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Most School Districts Growing Despite Budget Woes

Most School Districts Growing Despite Budget Woes

South Bay, Del Mar Feeling the Pinch In Different Ways

BY LISA KOVACH

It seems that public school districts are either simply weathering the year and the state budget crisis or they are growing , adding new schools and teachers.

This year’s List of Public School Districts reveals that 14 districts on The List have had decreases in enrollment, with nearly the same amount experiencing an increase.

Patrick Pettit, superintendent of South Bay Union, No. 15 on this year’s List, experienced an 11 percent decrease and said the reason is simple.

“In the last few years we have had more sixth graders leave than we have had kindergartners to replace them,”

Pettit said. “The home values and rents in Imperial Beach have risen dramatically and many of our former residents are no longer able to afford the rents here.”

With decreases in enrollment and the state budget cuts, South Bay has begun to feel the effects.

“We have had the same kind of budget cuts every other district has had,” Pettit said. “But in addition to a decline in enrollment we have had a reduction in revenue because we have less students. Not only do we get hit with the budget cuts, but we get less revenue.”

With less revenue, South Bay has had to make its own budget cuts, including dropping programs and reducing staff.

“This year we have already cut about $1.6 million for the next year,” Pettit said. “And we still have a long ways to go.”

Ideally, he said South Bay would need to cut about $4.1 million.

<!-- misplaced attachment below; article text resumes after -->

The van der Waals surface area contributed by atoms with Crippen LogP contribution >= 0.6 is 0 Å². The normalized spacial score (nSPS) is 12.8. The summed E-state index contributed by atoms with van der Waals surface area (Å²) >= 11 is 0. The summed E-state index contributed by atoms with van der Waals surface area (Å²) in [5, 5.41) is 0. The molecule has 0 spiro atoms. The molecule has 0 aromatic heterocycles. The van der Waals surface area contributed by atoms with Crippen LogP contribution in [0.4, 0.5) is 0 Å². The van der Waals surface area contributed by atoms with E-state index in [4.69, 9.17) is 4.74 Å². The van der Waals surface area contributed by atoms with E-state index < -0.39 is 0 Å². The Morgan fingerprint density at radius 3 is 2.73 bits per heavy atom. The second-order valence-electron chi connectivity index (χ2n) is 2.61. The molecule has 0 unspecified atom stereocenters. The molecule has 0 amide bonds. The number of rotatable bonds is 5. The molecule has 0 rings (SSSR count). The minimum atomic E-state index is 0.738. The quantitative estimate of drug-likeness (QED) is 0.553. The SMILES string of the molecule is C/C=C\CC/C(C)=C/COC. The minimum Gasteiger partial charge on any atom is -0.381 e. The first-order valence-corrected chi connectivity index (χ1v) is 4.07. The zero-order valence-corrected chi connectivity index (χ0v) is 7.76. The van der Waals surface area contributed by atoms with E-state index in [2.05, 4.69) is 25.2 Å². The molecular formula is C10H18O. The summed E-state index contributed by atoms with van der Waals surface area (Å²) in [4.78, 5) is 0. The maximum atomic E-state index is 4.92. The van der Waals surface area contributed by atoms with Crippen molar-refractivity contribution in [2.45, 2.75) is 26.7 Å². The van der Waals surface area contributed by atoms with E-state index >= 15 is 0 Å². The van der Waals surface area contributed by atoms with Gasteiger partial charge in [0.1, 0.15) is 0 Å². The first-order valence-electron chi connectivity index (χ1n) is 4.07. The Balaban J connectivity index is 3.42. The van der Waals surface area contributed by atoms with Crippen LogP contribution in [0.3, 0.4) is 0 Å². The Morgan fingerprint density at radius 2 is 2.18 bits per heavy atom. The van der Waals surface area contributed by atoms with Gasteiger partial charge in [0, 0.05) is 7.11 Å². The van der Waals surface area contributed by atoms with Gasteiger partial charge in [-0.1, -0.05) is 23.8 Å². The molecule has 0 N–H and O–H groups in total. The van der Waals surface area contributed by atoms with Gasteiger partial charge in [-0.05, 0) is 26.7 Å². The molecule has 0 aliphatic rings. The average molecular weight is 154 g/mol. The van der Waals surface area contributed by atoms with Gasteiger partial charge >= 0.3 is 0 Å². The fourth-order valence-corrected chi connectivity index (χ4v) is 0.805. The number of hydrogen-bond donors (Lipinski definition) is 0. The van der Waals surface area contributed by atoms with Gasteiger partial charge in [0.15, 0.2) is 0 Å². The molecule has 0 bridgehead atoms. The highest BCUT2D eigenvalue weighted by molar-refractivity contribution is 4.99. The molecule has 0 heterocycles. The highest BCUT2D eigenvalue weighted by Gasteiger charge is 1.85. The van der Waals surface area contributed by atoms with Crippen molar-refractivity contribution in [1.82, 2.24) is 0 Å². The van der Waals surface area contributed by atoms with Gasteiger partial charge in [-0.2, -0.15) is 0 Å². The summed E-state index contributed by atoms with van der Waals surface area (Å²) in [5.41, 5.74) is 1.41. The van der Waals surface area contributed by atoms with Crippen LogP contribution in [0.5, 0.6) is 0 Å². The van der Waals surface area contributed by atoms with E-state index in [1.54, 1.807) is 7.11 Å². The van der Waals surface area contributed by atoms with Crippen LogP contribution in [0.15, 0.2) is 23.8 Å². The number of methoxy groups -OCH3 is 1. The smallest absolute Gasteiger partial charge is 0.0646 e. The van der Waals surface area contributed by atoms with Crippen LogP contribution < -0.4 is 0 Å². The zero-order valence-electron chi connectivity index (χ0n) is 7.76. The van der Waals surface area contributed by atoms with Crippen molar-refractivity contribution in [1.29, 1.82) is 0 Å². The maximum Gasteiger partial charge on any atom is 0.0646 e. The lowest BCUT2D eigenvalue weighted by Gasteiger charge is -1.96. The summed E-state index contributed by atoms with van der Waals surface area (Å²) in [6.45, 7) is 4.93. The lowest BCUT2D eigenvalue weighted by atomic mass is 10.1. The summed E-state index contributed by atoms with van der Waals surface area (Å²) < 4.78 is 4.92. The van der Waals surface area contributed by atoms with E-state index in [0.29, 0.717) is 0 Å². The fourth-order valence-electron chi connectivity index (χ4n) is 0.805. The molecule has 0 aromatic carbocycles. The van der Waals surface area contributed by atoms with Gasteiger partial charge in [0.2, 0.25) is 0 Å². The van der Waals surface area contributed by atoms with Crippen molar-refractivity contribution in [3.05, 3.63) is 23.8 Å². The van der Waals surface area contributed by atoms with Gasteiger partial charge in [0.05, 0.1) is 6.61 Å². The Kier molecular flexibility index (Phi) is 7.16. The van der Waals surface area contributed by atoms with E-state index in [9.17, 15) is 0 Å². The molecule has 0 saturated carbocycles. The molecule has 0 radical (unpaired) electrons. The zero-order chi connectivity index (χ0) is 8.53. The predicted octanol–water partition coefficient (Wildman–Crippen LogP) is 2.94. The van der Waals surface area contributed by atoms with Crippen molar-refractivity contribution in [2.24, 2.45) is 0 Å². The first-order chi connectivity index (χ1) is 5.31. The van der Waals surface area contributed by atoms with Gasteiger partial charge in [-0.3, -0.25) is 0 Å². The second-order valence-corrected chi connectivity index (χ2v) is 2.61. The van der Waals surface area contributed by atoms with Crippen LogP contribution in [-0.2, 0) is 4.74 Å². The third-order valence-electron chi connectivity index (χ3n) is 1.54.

To combat the budget cuts, Pettit said he has reduced his staff in the last few years and expects to let go another six to 12 this year.

This is in addition to the fact that teachers in the district have not received raises in the last two years.

“Nobody’s happy about that,” Pettit said. “It’s just the reality.”

On the other side of the coin, Thomas Bishop, superintendent at Del Mar Union, No. 25 on The List, experienced a 12 percent increase this year and has seen his schools blossom from 1,700 to 3,500 students in the last five years.

“Our area is one of the fastest-growing parts of the North County,” Bishop said. “People are enthusiastic about having their kids in our district and so they are moving here.”

Del Mar Union is one of the highest-rated schools in the state with an average Academic Performance Index of 920 and a statewide rank of 10, the highest number available. The statewide performance goal for all schools is an API score of 800.

While Del Mar ranks among the best districts in the state, Bishop said scores do not mean everything.

“There’s more to school and life besides scores,” Bishop said. “The test scores just measure reading and math. Our parents want kids to be good citizens and responsible people. We want to educate the whole child not just in the academic sense.”

With five schools in the district, Del Mar is in the process of opening a sixth school and has plans to open three more in the next five to seven years.

Sweetwater Union High in Chula Vista, No. 2 on the List, has had tremendous growth adding nearly 5,000 students in the past year a 13 percent increase.

Part of that growth is the result of people moving to Chula Vista, which has become one of the fastest-growing cities in the nation, said Lillian Leopold, director of grants and communication for the district.

Sweetwater added two new high schools and one middle school in the last three years, resulting in a total of 27 campuses.

With new schools comes the addition of new teachers. As Leopold said, each year the district hires about 100 teachers with plans to do the same this year, regardless of the state budget.

“Growth is a good thing but it can also be a challenge,” she said. “We’ve been building schools as fast as we can.”

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